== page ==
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Average long-term US mortgage rates tumble to 6.61%

WASHINGTON (AP) — The average long-term U.S. mortgage rate tumbled by nearly a half-point this week, but will likely remain a significant barrier for potential homebuyers as Federal Reserve officials have all but promised more rate hikes in the coming months. Mortgage buyer Freddie Mac reported Thursday that the average on the key 30-year rate fell to 6.61% from 7.08% last week. A year ago the average rate was 3.1%. The rate for a 15-year mortgage, popular with those refinancing their homes, fell to 5.98% from 6.38% last week. It was 2.39% one year ago. Late last month, the average long-term U.S.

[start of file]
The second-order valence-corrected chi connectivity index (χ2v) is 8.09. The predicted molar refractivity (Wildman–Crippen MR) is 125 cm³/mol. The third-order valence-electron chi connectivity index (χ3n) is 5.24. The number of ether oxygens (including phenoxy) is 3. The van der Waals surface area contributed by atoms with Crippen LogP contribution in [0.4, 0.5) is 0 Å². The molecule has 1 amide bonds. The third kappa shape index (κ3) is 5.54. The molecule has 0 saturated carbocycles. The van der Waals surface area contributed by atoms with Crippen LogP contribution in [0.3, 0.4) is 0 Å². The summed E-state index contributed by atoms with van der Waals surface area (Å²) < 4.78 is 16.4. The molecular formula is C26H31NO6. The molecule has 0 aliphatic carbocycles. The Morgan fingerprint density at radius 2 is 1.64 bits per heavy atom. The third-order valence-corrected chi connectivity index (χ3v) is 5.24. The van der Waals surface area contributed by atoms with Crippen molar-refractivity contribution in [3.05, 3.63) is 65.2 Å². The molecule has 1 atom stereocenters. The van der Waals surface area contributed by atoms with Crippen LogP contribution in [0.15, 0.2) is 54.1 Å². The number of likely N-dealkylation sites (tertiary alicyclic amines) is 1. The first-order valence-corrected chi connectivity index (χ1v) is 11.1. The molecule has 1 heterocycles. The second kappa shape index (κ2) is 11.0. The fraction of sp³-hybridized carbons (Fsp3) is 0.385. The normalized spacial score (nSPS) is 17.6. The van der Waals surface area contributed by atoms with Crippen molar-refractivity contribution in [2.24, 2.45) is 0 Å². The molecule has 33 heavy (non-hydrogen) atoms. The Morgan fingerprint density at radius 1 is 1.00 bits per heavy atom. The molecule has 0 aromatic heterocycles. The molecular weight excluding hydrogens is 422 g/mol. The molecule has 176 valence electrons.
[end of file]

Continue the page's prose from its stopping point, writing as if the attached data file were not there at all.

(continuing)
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Senators to FTC: Probe Twitter security, take needed action

WASHINGTON (AP) — Reacting to the tumult and mass layoffs at Twitter under its new owner Elon Musk, a group of Democratic senators on Thursday asked federal regulators to investigate any possible violations by the platform of consumer-protection laws or of its data-security commitments. The senators also asked Lina Khan, head of the Federal Trade Commission, to take enforcement action if needed against Twitter and company executives for “any breaches or business practices that are unfair or deceptive.” The FTC said last week it is “tracking recent developments at Twitter with deep concern.” A key focus is the 2011 consent agreement that Twitter signed with the agency, requiring the San Francisco company to address serious data-security lapses.